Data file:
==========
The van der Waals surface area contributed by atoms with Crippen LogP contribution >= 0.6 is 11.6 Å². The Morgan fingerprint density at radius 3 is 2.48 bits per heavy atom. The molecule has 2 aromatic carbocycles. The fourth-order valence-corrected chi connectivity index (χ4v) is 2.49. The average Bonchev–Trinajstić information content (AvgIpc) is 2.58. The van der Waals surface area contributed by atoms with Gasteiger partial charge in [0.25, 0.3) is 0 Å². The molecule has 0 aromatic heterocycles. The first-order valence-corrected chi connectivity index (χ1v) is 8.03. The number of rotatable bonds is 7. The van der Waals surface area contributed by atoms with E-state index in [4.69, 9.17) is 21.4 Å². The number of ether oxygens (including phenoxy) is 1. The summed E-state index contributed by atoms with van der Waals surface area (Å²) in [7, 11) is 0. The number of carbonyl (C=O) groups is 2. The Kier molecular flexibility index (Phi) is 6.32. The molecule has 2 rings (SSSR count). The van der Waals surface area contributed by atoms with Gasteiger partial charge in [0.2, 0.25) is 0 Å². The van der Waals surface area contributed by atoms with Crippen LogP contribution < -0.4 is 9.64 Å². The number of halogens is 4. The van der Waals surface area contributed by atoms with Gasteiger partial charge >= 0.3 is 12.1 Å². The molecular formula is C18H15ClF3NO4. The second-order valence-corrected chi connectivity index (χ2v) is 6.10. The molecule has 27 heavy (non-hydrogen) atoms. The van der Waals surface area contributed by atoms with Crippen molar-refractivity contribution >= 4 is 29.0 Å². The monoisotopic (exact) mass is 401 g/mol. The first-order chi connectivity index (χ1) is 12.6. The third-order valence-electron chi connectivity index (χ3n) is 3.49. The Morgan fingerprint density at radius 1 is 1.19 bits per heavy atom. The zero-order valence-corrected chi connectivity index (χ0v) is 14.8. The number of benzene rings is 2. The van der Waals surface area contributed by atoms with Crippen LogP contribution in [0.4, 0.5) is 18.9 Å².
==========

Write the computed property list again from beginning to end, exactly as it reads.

The van der Waals surface area contributed by atoms with Crippen LogP contribution >= 0.6 is 11.6 Å². The Morgan fingerprint density at radius 3 is 2.48 bits per heavy atom. The molecule has 2 aromatic carbocycles. The fourth-order valence-corrected chi connectivity index (χ4v) is 2.49. The average Bonchev–Trinajstić information content (AvgIpc) is 2.58. The van der Waals surface area contributed by atoms with Gasteiger partial charge in [0.25, 0.3) is 0 Å². The molecule has 0 aromatic heterocycles. The first-order valence-corrected chi connectivity index (χ1v) is 8.03. The number of rotatable bonds is 7. The van der Waals surface area contributed by atoms with E-state index in [4.69, 9.17) is 21.4 Å². The number of ether oxygens (including phenoxy) is 1. The summed E-state index contributed by atoms with van der Waals surface area (Å²) in [7, 11) is 0. The number of carbonyl (C=O) groups is 2. The Kier molecular flexibility index (Phi) is 6.32. The molecule has 2 rings (SSSR count). The van der Waals surface area contributed by atoms with Gasteiger partial charge in [0.2, 0.25) is 0 Å². The van der Waals surface area contributed by atoms with Crippen LogP contribution < -0.4 is 9.64 Å². The number of halogens is 4. The van der Waals surface area contributed by atoms with Gasteiger partial charge >= 0.3 is 12.1 Å². The molecular formula is C18H15ClF3NO4. The second-order valence-corrected chi connectivity index (χ2v) is 6.10. The molecule has 27 heavy (non-hydrogen) atoms. The van der Waals surface area contributed by atoms with Crippen molar-refractivity contribution >= 4 is 29.0 Å². The monoisotopic (exact) mass is 401 g/mol. The first-order chi connectivity index (χ1) is 12.6. The third-order valence-electron chi connectivity index (χ3n) is 3.49. The Morgan fingerprint density at radius 1 is 1.19 bits per heavy atom. The zero-order valence-corrected chi connectivity index (χ0v) is 14.8. The number of benzene rings is 2. The van der Waals surface area contributed by atoms with Crippen LogP contribution in [0.4, 0.5) is 18.9 Å².